CoreLogic, Australia’s leading provider of property information and analytics, have released their quarterly Rental Review which shows that across our capital cities and, regional areas – houses and units all saw an increase in rents last quarter, culminating in the highest calendar year growth rate since 2007, with a national rental index increase of 1.9%.
Despite quarterly growth rates easing since peaking in March at 3.2%, the national index recorded its highest annual growth rate since January 2007 in November at 9.44%, before falling slightly in the 12 months to December at 9.40%.
The increases are attributed to strong demand, particularly for detached housing, in relation to rental supply.
CoreLogic’s Research Director Tim Lawless said “for more than 18 months we’ve seen demand for detached housing continue unabated as more renters work from home, either on a permanent or now hybrid working arrangement, which drives demand for more spacious living conditions.”
“In addition to this trend, investors, while still active in the market, have been dwarfed by an over representation of owner occupiers entering the market, upgrading or buying holiday homes that aren’t being added to the rental pool. This is also being played out in the rapid growth in regional rental markets.”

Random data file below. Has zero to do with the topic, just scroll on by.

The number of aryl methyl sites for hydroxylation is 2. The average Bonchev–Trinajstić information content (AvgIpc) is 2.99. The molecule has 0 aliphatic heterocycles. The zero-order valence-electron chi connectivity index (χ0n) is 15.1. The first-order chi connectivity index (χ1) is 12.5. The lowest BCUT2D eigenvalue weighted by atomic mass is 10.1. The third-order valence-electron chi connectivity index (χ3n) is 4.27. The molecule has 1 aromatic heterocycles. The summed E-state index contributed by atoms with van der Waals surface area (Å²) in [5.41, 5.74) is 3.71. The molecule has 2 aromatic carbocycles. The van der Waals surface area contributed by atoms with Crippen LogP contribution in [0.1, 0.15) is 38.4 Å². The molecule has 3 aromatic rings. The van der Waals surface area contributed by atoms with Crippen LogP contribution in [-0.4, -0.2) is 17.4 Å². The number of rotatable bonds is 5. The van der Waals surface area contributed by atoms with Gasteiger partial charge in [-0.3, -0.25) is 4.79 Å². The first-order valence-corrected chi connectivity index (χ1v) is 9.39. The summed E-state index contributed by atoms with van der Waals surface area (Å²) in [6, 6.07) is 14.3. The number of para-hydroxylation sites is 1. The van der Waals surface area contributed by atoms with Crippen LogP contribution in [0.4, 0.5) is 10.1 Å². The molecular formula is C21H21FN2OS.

Regional rents continued to outpace capital city rents over the fourth quarter with regional dwellings rising 2.5% against the 1.6% rise in capital city rents, taking the annual regional rental growth rate to 12.1%. Over a 10-year period regional house rents have increased 33.2% compared to 24.9% growth across the combined capitals. The regional unit market has seen rents increase 41.4% in the past decade compared to capital city figures of 14.4%.
Mr Lawless said the stronger rental conditions across the regional markets is a story involving both demand as well as supply, following a surge in regional population growth through the pandemic, especially across regional Victoria, regional NSW, and regional QLD.
“While demand has risen, we generally haven’t seen much of a supply response. Australia’s rental market is mostly reliant on private sector investors to provide rental housing,” he says.
“Investors as a proportion of total mortgage demand moved through record lows in early 2021, highlighting relatively low levels of investment activity across the country and also implying relatively low levels of new rental stock coming onto the market.
“Arguably the regions have less elasticity in rental markets, meaning, when demand rises, supply is less responsive than capital cities where investors are generally more active.”